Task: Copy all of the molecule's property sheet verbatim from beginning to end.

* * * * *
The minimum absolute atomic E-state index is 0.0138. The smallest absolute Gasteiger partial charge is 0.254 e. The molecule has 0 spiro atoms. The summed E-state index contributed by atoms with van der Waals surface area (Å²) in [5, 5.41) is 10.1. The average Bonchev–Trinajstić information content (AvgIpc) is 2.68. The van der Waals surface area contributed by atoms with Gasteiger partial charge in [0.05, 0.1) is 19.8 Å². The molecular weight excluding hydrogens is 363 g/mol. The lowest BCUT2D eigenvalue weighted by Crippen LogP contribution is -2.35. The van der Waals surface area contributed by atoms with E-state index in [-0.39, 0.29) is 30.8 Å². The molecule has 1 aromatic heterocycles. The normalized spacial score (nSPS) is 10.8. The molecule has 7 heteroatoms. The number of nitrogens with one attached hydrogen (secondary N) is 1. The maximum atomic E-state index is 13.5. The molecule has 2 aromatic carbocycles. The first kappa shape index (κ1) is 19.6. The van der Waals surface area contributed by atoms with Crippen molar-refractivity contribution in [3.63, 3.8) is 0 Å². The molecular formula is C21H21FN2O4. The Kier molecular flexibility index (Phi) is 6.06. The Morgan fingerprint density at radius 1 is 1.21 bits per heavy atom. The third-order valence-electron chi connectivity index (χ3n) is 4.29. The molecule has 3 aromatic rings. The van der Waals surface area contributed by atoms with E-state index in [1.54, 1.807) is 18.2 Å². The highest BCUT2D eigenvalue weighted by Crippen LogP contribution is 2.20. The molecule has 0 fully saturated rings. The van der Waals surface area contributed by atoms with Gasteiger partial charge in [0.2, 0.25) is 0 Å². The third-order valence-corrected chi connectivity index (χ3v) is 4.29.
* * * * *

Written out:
The minimum absolute atomic E-state index is 0.0138. The smallest absolute Gasteiger partial charge is 0.254 e. The molecule has 0 spiro atoms. The summed E-state index contributed by atoms with van der Waals surface area (Å²) in [5, 5.41) is 10.1. The average Bonchev–Trinajstić information content (AvgIpc) is 2.68. The van der Waals surface area contributed by atoms with Gasteiger partial charge in [0.05, 0.1) is 19.8 Å². The molecular weight excluding hydrogens is 363 g/mol. The lowest BCUT2D eigenvalue weighted by Crippen LogP contribution is -2.35. The van der Waals surface area contributed by atoms with E-state index in [-0.39, 0.29) is 30.8 Å². The molecule has 1 aromatic heterocycles. The normalized spacial score (nSPS) is 10.8. The molecule has 7 heteroatoms. The number of nitrogens with one attached hydrogen (secondary N) is 1. The maximum atomic E-state index is 13.5. The molecule has 2 aromatic carbocycles. The first kappa shape index (κ1) is 19.6. The van der Waals surface area contributed by atoms with Crippen molar-refractivity contribution in [3.63, 3.8) is 0 Å². The molecular formula is C21H21FN2O4. The Kier molecular flexibility index (Phi) is 6.06. The Morgan fingerprint density at radius 1 is 1.21 bits per heavy atom. The third-order valence-electron chi connectivity index (χ3n) is 4.29. The molecule has 3 aromatic rings. The van der Waals surface area contributed by atoms with E-state index in [1.54, 1.807) is 18.2 Å². The highest BCUT2D eigenvalue weighted by Crippen LogP contribution is 2.20. The molecule has 0 fully saturated rings. The van der Waals surface area contributed by atoms with Gasteiger partial charge in [0.2, 0.25) is 0 Å². The third-order valence-corrected chi connectivity index (χ3v) is 4.29.